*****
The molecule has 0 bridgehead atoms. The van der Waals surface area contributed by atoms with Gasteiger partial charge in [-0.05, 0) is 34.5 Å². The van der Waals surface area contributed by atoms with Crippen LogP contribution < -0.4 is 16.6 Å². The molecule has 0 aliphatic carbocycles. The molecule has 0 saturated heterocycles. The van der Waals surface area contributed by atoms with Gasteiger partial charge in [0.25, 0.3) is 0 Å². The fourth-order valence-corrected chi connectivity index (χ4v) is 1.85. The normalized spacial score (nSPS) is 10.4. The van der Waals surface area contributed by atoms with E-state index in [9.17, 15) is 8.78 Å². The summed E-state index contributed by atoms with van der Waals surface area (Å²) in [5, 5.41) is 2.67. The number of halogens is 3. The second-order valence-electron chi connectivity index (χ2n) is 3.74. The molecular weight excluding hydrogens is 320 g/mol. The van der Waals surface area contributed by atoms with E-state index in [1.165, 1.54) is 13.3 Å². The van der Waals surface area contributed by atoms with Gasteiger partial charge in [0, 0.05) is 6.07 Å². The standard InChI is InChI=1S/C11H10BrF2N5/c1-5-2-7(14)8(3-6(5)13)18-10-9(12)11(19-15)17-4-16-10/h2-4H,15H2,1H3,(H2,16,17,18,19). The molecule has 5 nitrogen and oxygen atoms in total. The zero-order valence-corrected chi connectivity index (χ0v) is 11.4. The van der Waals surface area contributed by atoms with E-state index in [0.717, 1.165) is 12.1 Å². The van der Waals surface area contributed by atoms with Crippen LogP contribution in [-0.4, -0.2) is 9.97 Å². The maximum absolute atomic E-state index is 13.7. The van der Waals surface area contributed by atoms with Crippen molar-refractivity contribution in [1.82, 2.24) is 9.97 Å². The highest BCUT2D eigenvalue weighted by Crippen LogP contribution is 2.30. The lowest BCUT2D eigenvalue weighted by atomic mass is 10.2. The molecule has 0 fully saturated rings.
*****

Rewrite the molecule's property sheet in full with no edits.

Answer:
The molecule has 0 bridgehead atoms. The van der Waals surface area contributed by atoms with Gasteiger partial charge in [-0.05, 0) is 34.5 Å². The van der Waals surface area contributed by atoms with Crippen LogP contribution < -0.4 is 16.6 Å². The molecule has 0 aliphatic carbocycles. The molecule has 0 saturated heterocycles. The van der Waals surface area contributed by atoms with Gasteiger partial charge in [0.25, 0.3) is 0 Å². The fourth-order valence-corrected chi connectivity index (χ4v) is 1.85. The normalized spacial score (nSPS) is 10.4. The van der Waals surface area contributed by atoms with E-state index in [9.17, 15) is 8.78 Å². The summed E-state index contributed by atoms with van der Waals surface area (Å²) in [5, 5.41) is 2.67. The number of halogens is 3. The second-order valence-electron chi connectivity index (χ2n) is 3.74. The molecular weight excluding hydrogens is 320 g/mol. The van der Waals surface area contributed by atoms with E-state index in [1.165, 1.54) is 13.3 Å². The van der Waals surface area contributed by atoms with Gasteiger partial charge in [0, 0.05) is 6.07 Å². The standard InChI is InChI=1S/C11H10BrF2N5/c1-5-2-7(14)8(3-6(5)13)18-10-9(12)11(19-15)17-4-16-10/h2-4H,15H2,1H3,(H2,16,17,18,19). The molecule has 5 nitrogen and oxygen atoms in total. The zero-order valence-corrected chi connectivity index (χ0v) is 11.4. The van der Waals surface area contributed by atoms with E-state index in [0.717, 1.165) is 12.1 Å². The van der Waals surface area contributed by atoms with Crippen LogP contribution in [-0.4, -0.2) is 9.97 Å². The maximum absolute atomic E-state index is 13.7. The van der Waals surface area contributed by atoms with Crippen molar-refractivity contribution in [1.82, 2.24) is 9.97 Å². The highest BCUT2D eigenvalue weighted by Crippen LogP contribution is 2.30. The lowest BCUT2D eigenvalue weighted by atomic mass is 10.2. The molecule has 0 fully saturated rings.